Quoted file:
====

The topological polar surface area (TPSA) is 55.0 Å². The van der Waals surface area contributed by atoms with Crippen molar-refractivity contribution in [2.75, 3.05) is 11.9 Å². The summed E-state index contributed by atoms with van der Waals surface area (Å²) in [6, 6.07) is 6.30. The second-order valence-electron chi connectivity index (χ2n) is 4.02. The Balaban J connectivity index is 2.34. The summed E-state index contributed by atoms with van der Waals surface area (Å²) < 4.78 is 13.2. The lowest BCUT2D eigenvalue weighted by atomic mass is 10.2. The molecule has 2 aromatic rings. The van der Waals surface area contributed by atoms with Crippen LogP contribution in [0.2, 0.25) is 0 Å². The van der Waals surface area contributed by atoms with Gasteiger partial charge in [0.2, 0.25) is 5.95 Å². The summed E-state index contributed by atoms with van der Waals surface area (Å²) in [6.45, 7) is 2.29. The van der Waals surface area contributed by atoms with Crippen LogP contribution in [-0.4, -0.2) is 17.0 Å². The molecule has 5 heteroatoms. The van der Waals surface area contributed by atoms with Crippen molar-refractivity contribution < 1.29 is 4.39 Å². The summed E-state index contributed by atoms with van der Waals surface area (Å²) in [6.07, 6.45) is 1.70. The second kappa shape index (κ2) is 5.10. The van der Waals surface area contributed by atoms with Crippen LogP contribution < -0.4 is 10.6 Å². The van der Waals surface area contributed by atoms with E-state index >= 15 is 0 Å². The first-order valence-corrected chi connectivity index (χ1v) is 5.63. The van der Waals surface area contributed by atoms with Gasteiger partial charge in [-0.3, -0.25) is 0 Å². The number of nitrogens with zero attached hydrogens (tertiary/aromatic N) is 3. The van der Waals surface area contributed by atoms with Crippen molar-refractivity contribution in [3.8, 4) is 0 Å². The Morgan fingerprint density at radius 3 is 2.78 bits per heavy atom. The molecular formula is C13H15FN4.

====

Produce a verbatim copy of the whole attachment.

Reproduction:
The topological polar surface area (TPSA) is 55.0 Å². The van der Waals surface area contributed by atoms with Crippen molar-refractivity contribution in [2.75, 3.05) is 11.9 Å². The summed E-state index contributed by atoms with van der Waals surface area (Å²) in [6, 6.07) is 6.30. The second-order valence-electron chi connectivity index (χ2n) is 4.02. The Balaban J connectivity index is 2.34. The summed E-state index contributed by atoms with van der Waals surface area (Å²) < 4.78 is 13.2. The lowest BCUT2D eigenvalue weighted by atomic mass is 10.2. The molecule has 2 aromatic rings. The van der Waals surface area contributed by atoms with Crippen LogP contribution in [0.2, 0.25) is 0 Å². The van der Waals surface area contributed by atoms with Gasteiger partial charge in [0.2, 0.25) is 5.95 Å². The summed E-state index contributed by atoms with van der Waals surface area (Å²) in [6.45, 7) is 2.29. The van der Waals surface area contributed by atoms with Crippen LogP contribution in [-0.4, -0.2) is 17.0 Å². The molecule has 5 heteroatoms. The van der Waals surface area contributed by atoms with Crippen molar-refractivity contribution < 1.29 is 4.39 Å². The summed E-state index contributed by atoms with van der Waals surface area (Å²) in [6.07, 6.45) is 1.70. The second kappa shape index (κ2) is 5.10. The van der Waals surface area contributed by atoms with Crippen LogP contribution < -0.4 is 10.6 Å². The van der Waals surface area contributed by atoms with E-state index >= 15 is 0 Å². The first-order valence-corrected chi connectivity index (χ1v) is 5.63. The van der Waals surface area contributed by atoms with Gasteiger partial charge in [-0.3, -0.25) is 0 Å². The number of nitrogens with zero attached hydrogens (tertiary/aromatic N) is 3. The van der Waals surface area contributed by atoms with Crippen molar-refractivity contribution in [3.8, 4) is 0 Å². The Morgan fingerprint density at radius 3 is 2.78 bits per heavy atom. The molecular formula is C13H15FN4.